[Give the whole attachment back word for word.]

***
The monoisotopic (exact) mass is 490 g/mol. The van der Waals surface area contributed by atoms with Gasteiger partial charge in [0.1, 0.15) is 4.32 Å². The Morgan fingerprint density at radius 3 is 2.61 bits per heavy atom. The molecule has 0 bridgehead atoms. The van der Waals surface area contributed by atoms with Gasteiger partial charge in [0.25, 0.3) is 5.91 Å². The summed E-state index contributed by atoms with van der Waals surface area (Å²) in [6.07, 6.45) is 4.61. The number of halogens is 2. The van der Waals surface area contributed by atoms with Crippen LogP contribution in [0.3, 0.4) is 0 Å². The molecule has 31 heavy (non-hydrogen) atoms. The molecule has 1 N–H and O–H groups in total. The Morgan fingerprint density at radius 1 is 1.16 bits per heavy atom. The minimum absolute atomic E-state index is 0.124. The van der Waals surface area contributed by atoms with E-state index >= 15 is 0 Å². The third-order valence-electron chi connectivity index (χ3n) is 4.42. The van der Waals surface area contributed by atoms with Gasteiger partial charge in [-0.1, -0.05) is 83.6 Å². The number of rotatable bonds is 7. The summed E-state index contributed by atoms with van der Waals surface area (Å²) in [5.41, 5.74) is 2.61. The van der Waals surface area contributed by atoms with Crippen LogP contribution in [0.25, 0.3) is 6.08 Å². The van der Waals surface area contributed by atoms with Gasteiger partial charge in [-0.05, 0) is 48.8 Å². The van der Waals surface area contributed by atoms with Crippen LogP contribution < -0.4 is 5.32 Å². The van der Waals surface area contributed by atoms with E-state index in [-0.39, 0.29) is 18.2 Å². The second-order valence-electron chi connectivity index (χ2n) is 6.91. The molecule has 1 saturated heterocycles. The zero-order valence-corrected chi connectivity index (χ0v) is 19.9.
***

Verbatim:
The monoisotopic (exact) mass is 490 g/mol. The van der Waals surface area contributed by atoms with Gasteiger partial charge in [0.1, 0.15) is 4.32 Å². The Morgan fingerprint density at radius 3 is 2.61 bits per heavy atom. The molecule has 0 bridgehead atoms. The van der Waals surface area contributed by atoms with Gasteiger partial charge in [0.25, 0.3) is 5.91 Å². The summed E-state index contributed by atoms with van der Waals surface area (Å²) in [6.07, 6.45) is 4.61. The number of halogens is 2. The van der Waals surface area contributed by atoms with Crippen LogP contribution in [0.3, 0.4) is 0 Å². The molecule has 31 heavy (non-hydrogen) atoms. The molecule has 1 N–H and O–H groups in total. The Morgan fingerprint density at radius 1 is 1.16 bits per heavy atom. The minimum absolute atomic E-state index is 0.124. The van der Waals surface area contributed by atoms with E-state index >= 15 is 0 Å². The third-order valence-electron chi connectivity index (χ3n) is 4.42. The van der Waals surface area contributed by atoms with Gasteiger partial charge in [-0.1, -0.05) is 83.6 Å². The number of rotatable bonds is 7. The summed E-state index contributed by atoms with van der Waals surface area (Å²) in [5.41, 5.74) is 2.61. The van der Waals surface area contributed by atoms with Crippen LogP contribution in [0.25, 0.3) is 6.08 Å². The van der Waals surface area contributed by atoms with Gasteiger partial charge in [-0.05, 0) is 48.8 Å². The van der Waals surface area contributed by atoms with Crippen LogP contribution < -0.4 is 5.32 Å². The van der Waals surface area contributed by atoms with E-state index in [-0.39, 0.29) is 18.2 Å². The second-order valence-electron chi connectivity index (χ2n) is 6.91. The molecule has 1 saturated heterocycles. The zero-order valence-corrected chi connectivity index (χ0v) is 19.9.